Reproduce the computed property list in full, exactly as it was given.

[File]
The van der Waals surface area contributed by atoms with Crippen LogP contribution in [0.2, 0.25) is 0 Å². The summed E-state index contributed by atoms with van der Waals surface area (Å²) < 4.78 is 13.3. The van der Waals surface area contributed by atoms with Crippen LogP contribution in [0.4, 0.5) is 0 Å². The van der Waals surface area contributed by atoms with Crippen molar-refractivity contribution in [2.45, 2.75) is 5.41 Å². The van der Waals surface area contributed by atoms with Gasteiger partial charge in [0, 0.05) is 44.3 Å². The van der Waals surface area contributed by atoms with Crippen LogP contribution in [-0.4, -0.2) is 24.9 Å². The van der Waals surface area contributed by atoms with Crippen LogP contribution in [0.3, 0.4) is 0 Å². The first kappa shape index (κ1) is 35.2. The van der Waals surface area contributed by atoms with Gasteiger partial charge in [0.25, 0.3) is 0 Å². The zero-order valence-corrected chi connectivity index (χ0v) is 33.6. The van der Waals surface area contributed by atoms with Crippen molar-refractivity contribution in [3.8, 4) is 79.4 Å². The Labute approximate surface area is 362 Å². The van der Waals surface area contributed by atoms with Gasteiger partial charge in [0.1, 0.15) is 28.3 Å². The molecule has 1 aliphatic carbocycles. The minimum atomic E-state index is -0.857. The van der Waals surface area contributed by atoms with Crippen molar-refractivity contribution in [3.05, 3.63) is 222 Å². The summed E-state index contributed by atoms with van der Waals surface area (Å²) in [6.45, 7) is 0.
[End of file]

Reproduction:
The van der Waals surface area contributed by atoms with Crippen LogP contribution in [0.2, 0.25) is 0 Å². The summed E-state index contributed by atoms with van der Waals surface area (Å²) < 4.78 is 13.3. The van der Waals surface area contributed by atoms with Crippen LogP contribution in [0.4, 0.5) is 0 Å². The van der Waals surface area contributed by atoms with Crippen molar-refractivity contribution in [2.45, 2.75) is 5.41 Å². The van der Waals surface area contributed by atoms with Gasteiger partial charge in [0, 0.05) is 44.3 Å². The van der Waals surface area contributed by atoms with Crippen LogP contribution in [-0.4, -0.2) is 24.9 Å². The van der Waals surface area contributed by atoms with Crippen LogP contribution in [0.3, 0.4) is 0 Å². The first kappa shape index (κ1) is 35.2. The van der Waals surface area contributed by atoms with Gasteiger partial charge in [0.25, 0.3) is 0 Å². The zero-order valence-corrected chi connectivity index (χ0v) is 33.6. The van der Waals surface area contributed by atoms with Crippen molar-refractivity contribution in [3.8, 4) is 79.4 Å². The Labute approximate surface area is 362 Å². The van der Waals surface area contributed by atoms with Gasteiger partial charge in [0.1, 0.15) is 28.3 Å². The molecule has 1 aliphatic carbocycles. The minimum atomic E-state index is -0.857. The van der Waals surface area contributed by atoms with Crippen molar-refractivity contribution in [3.05, 3.63) is 222 Å². The summed E-state index contributed by atoms with van der Waals surface area (Å²) in [6.45, 7) is 0.